The One Punch Man Specials are exactly what one expects, but doesn't always get from a series' extras. Each is an amusing side story not interesting or relevant enough for the main series. That might sound like an indictment, but the dozen One Punch Man episodes were of very high quality and heavily storyline-driven.

The specials aren't up to that level, but are they still exciting and funny? Damn straight they are!

Each episode focuses on a different character with the exception of the final one, which follows a gathering of the Hero Association and Kid Emperor's attempts to solve read more
Apr 22, 2018
Zetman (Manga) add (All reviews)
Since the one-shots in this collection are distinct from one another and written over the course of 6 years, I will review each one separately.


Considerably different than the subsequent adaptation, here the protagonist is 23 year-old games programmer Kurono. He possesses a strong sense of justice instilled in him by his mother, who was killed in a hit-and-run when he was a teen. One day, an electrical storm causes the game he programs, "Zetman" to come to life, shades of author Masakuza Katsura's previous hit Video Girl Ai. Thus, Kurono becomes the titular superhero, and must "level up" by read more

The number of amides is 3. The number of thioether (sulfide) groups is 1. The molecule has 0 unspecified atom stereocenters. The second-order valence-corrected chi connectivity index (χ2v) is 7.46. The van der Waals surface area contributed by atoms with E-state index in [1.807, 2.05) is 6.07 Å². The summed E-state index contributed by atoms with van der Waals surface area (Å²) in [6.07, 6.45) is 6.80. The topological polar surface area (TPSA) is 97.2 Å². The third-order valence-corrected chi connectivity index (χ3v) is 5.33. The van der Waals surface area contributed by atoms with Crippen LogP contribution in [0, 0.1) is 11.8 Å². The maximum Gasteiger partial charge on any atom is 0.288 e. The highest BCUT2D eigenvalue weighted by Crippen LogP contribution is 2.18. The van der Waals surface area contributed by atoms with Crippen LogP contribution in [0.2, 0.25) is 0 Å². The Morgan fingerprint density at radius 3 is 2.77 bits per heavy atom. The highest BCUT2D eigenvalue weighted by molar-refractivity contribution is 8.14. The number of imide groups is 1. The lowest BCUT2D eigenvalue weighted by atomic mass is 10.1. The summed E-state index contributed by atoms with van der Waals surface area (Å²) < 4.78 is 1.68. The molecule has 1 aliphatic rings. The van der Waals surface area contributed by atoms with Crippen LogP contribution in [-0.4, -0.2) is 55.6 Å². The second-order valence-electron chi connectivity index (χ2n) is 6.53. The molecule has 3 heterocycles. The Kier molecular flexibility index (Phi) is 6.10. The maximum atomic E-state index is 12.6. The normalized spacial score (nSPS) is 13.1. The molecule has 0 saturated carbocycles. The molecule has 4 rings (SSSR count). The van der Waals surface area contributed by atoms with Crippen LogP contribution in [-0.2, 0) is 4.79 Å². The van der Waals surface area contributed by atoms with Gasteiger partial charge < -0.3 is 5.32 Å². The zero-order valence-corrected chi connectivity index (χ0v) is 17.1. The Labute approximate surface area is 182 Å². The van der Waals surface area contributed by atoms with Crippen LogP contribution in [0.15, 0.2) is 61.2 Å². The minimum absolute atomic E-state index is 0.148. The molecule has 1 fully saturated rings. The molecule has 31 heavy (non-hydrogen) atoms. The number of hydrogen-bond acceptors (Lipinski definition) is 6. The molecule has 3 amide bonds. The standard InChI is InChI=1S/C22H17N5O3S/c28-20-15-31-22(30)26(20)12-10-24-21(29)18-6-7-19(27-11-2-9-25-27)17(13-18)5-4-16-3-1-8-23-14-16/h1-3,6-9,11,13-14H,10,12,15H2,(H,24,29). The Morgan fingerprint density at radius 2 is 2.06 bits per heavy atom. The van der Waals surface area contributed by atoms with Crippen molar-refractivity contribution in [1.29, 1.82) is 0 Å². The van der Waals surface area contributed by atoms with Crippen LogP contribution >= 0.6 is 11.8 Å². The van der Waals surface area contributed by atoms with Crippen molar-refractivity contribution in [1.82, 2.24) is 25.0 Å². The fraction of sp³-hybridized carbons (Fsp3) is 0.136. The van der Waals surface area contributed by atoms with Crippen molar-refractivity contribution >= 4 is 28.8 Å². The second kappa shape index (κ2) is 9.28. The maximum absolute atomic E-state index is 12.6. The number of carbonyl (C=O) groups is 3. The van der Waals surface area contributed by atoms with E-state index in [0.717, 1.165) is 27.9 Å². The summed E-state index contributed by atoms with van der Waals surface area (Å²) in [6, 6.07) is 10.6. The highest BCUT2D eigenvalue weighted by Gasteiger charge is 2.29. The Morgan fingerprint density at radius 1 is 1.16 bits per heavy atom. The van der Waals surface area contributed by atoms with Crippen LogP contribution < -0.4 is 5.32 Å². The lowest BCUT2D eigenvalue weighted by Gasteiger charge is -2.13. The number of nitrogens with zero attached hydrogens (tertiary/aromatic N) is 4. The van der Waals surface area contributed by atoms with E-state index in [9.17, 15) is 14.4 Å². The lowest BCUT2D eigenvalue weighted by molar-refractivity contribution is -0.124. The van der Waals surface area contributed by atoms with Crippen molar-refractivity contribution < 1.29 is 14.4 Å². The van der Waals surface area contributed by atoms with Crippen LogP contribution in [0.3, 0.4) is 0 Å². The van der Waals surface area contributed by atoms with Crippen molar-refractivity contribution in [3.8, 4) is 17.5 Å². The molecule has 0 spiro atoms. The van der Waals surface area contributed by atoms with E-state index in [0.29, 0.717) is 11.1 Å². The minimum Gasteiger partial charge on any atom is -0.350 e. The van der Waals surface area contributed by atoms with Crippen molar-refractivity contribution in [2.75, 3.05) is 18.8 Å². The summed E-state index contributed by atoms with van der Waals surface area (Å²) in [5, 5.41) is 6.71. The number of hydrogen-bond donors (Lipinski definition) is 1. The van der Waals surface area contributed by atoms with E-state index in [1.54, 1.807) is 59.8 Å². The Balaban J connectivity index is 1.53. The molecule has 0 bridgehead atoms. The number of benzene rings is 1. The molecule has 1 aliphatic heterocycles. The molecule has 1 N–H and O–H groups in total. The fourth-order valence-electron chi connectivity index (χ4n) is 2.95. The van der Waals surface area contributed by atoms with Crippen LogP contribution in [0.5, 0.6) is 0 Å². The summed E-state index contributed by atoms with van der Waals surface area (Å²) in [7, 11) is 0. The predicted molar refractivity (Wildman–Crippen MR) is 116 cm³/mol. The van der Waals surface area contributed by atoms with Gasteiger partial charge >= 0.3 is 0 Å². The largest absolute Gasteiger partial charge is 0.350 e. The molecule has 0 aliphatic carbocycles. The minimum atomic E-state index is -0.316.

Apr 20, 2018
I can sympathize with author Miki Yoshikawa's dilemma. She was a lowly 23 year-old assistant on "Fairy Tail" when she got a chance to write a one-shot in 2005. Yoshikawa knocked it out of the park, coming up with a creative, funny scenario involving two oddball, likable characters in Shinigawa, the "Yankee-kun" of the title, and Adachi, the "Megane-chan". The bespectacled heroine tries to convince the school delinquent, camping out in the bathroom, to go on a class field trip.